John Liang is a plenary speaker for CELT 2016. This interview will give you some insight into who he is as a professor and as a Christian. Read on to discover how faith informs our purpose in teaching, our perspectives on the learner and our roles in the classroom.
Tell our readers about your teaching context. Where do you teach and how long have you been there? What kind of courses do you teach?
After I completed my doctoral studies at the University of Texas at Austin, I joined the University of California, Riverside, where I directed and developed an ESL program in the Learning Center, offering service ESL courses to international graduate students, including international teaching assistants (ITAs), while teaching college reading and writing to first-year students in the summer bridge program. In 2001, I joined Biola University, a private Christian university in Los Angeles, and have ever since been teaching in their MA TESOL program as a teacher trainer. The courses I have taught include pedagogical English grammar, ESL materials, ESL teaching practicum, language testing, teaching second language reading, teaching second language writing, teaching English pronunciation, and technology-enhanced language learning.
One of the goals of the Christian Teachers Special Interest group (CT-SIG) is to explore the ways our faith connects to our teaching contexts. Can you comment on this? What are some of the ways you connect your faith to your teaching?
As teachers with Christian convictions, faith is inseparable from our teaching practice. This is true of teaching English as a second or foreign language; it is also true to training future ESOL teachers! Here, I would like to briefly discuss how faith can shape our teaching beliefs and practice. In the following, I would like briefly discuss some of the implications Scripture verses carry for our teaching ministry. At least, in the classes I teach, I have been making attempts to share and practice these perspectives in my teaching actions.
First, faith informs us teachers of the purpose of our teaching: To teach is more than to inform the mind; to teach is also to form and transform the heart of the learner! Yet, the only source that can effect the change in the heart of the learner is to know God the Father, the Son, and the Holy Spirit! Therefore, to teach is to ultimately lead our students to the knowledge of the Truth, who will change their heart, spirit, and mind! In this connection, as teachers with Christian convictions, we ought to sat this as one of our goals: “We proclaim him, admonishing and teaching everyone with all wisdom, so that we may present everyone perfect in Christ” (Col 1:28-29 NIV).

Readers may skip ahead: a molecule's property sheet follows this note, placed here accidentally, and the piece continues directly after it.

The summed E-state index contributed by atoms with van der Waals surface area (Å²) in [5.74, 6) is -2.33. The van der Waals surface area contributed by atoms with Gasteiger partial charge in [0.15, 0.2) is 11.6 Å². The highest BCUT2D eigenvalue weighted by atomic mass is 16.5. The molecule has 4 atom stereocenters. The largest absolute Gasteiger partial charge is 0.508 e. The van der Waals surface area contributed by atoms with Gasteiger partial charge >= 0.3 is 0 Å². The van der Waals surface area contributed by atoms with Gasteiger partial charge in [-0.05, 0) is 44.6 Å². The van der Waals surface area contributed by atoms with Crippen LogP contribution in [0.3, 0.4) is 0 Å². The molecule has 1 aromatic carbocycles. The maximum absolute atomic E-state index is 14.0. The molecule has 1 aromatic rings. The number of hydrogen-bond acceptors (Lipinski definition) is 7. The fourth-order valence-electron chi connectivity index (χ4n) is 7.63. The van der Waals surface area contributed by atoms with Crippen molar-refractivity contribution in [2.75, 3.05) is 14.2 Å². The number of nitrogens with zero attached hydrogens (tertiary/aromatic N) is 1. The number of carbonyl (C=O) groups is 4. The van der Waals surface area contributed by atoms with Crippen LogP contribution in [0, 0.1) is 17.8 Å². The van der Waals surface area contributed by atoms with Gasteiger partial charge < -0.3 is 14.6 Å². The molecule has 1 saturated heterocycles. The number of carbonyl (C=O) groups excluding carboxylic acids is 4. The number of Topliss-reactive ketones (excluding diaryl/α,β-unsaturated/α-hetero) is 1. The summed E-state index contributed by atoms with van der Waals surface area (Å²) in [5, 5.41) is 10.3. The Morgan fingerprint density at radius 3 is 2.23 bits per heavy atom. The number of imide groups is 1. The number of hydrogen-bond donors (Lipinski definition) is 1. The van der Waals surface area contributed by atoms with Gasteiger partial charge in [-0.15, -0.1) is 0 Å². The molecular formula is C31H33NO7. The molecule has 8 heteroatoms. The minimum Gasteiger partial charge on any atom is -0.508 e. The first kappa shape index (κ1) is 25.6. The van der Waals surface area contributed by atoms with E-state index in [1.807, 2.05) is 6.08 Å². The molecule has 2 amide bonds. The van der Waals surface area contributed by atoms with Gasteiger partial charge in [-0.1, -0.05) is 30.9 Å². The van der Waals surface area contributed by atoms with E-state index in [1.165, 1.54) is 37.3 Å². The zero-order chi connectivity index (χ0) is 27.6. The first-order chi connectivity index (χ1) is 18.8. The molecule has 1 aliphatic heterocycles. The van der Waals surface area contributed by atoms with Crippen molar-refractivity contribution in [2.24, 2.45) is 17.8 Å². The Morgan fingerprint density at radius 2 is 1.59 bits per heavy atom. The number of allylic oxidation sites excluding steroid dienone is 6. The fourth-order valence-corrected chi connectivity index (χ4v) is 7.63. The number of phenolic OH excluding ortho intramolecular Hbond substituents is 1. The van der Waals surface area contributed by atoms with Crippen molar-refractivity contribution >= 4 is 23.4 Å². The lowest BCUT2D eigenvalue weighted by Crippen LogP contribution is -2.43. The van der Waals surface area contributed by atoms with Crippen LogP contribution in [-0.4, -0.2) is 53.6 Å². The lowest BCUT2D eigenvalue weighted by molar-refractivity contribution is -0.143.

Faith also provides us teachers with perspectives on the learner. First, like us, they are also created in the image of God, even though this image is blurred due to sin. Therefore, to teach is to be the teaching vessel of the Holy Spirit that works within the lives of our students. Second, our students are “God’s flock that is under our care” (1 Peter 5:2 NIV).
This leads us to a Christian perspective on the role and attitude of the teacher. As teachers, we ought not “provoke [our students] to anger by the way you treat them. Rather, bring them up with the discipline and instruction that comes from the Lord” (Ephesians 6:4 NLT). As teachers, we need to “[b]e shepherds of God’s flock that is under your care, watching over them—not because you must, but because you are willing, as God wants you to be; not pursuing dishonest gain, but eager to serve; not lording it over those entrusted to you, but being examples to the flock” (1 Peter 5:2-4).
I can go on and on and on, but I feel that with these three perspectives informed by our Christian faith, we can teach with a renewed attitude, the same attitude that Christ Jesus had.
The theme for CELT 2016 is collaboration. How do you address collaboration in your teaching context? What collaborative projects are you currently working on?
Many teachers feel that teaching is solitary. As teachers, we often feel that we the classroom walls are confining; they limit our thinking within the walls. Yet, to be a teacher is first to be a learner. Therefore, teachers should bravely tear down the “walls” within their teaching mindset, and collaboration is one great strategy a teacher can implement to break the “walls”.
For the past several years, I have been collaborating with a like-minded teacher trainer in a K-12 setting in an academic outreach to K-12 English teachers in East Asia. This collaboration has pushed both of us out of our comfort zone and prompted us to extend our expertise in an area beyond our current teaching field. For him, he is conversant with theory and practice in K-12 settings in the U.S., and to strengthen our professional outreach, he needs to pursue new knowledge and skill in the English language teaching field; for me, I am well familiar with the beliefs and practice in teaching English to adults, and yet I need to come to a better understanding of the learning processes pertaining to young adults in an EFL secondary setting. It is this type of collaboration that brings us down in knees in full cognizance of our needs to continue to learn and continue to grow.
Another collaborative project I am doing is with a practitioner research study I am doing with a secondary teacher from East Asia. The teacher has a passion for experimenting task- and project-based learning in her English classes. While she has made many achievements out of intuition, she needs to learn to approach her classroom instruction more systematically and consistently, and this is where I can play a role to assist her. As for me, the extended learning opportunities has helped me come to an experiential understanding of the many problems and possibilities of implementing task-based learning in an examination-based culture, thus extending my theoretical understanding that will help me better train the teachers-in-preparation in my program.
What aspects of collaboration do you find particularly challenging?